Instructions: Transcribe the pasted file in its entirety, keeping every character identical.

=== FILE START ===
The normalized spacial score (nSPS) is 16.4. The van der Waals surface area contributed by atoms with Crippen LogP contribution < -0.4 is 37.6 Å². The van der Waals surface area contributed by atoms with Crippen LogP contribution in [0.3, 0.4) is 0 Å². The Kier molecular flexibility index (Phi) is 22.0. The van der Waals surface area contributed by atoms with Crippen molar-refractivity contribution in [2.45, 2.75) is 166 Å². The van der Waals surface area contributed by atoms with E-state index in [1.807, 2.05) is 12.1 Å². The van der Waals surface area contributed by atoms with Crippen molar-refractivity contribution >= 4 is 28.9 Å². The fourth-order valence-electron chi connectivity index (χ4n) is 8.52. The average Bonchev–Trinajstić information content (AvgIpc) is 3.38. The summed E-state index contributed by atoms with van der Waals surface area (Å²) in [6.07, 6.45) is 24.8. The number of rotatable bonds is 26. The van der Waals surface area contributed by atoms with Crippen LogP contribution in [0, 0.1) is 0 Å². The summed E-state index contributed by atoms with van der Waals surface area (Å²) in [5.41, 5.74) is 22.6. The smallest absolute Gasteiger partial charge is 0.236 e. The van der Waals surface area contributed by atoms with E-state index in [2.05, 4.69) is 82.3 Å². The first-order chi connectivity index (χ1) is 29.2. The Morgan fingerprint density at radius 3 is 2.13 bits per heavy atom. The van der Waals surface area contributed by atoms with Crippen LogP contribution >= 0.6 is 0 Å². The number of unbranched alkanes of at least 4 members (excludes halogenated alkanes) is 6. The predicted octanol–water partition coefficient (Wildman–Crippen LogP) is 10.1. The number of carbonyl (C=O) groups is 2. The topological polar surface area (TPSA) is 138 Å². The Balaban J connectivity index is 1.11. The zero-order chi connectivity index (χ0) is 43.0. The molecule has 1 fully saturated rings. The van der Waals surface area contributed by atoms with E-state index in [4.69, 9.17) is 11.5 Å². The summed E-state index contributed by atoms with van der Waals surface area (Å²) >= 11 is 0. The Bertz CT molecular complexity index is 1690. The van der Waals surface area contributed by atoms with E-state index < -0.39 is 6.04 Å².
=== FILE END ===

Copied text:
The normalized spacial score (nSPS) is 16.4. The van der Waals surface area contributed by atoms with Crippen LogP contribution < -0.4 is 37.6 Å². The van der Waals surface area contributed by atoms with Crippen LogP contribution in [0.3, 0.4) is 0 Å². The Kier molecular flexibility index (Phi) is 22.0. The van der Waals surface area contributed by atoms with Crippen molar-refractivity contribution in [2.45, 2.75) is 166 Å². The van der Waals surface area contributed by atoms with E-state index in [1.807, 2.05) is 12.1 Å². The van der Waals surface area contributed by atoms with Crippen molar-refractivity contribution >= 4 is 28.9 Å². The fourth-order valence-electron chi connectivity index (χ4n) is 8.52. The average Bonchev–Trinajstić information content (AvgIpc) is 3.38. The summed E-state index contributed by atoms with van der Waals surface area (Å²) in [6.07, 6.45) is 24.8. The number of rotatable bonds is 26. The van der Waals surface area contributed by atoms with Crippen LogP contribution in [0, 0.1) is 0 Å². The summed E-state index contributed by atoms with van der Waals surface area (Å²) in [5.41, 5.74) is 22.6. The smallest absolute Gasteiger partial charge is 0.236 e. The van der Waals surface area contributed by atoms with E-state index in [2.05, 4.69) is 82.3 Å². The first-order chi connectivity index (χ1) is 29.2. The Morgan fingerprint density at radius 3 is 2.13 bits per heavy atom. The van der Waals surface area contributed by atoms with Crippen LogP contribution >= 0.6 is 0 Å². The number of unbranched alkanes of at least 4 members (excludes halogenated alkanes) is 6. The predicted octanol–water partition coefficient (Wildman–Crippen LogP) is 10.1. The number of carbonyl (C=O) groups is 2. The topological polar surface area (TPSA) is 138 Å². The Balaban J connectivity index is 1.11. The zero-order chi connectivity index (χ0) is 43.0. The molecule has 1 fully saturated rings. The van der Waals surface area contributed by atoms with E-state index in [4.69, 9.17) is 11.5 Å². The summed E-state index contributed by atoms with van der Waals surface area (Å²) >= 11 is 0. The Bertz CT molecular complexity index is 1690. The van der Waals surface area contributed by atoms with E-state index < -0.39 is 6.04 Å².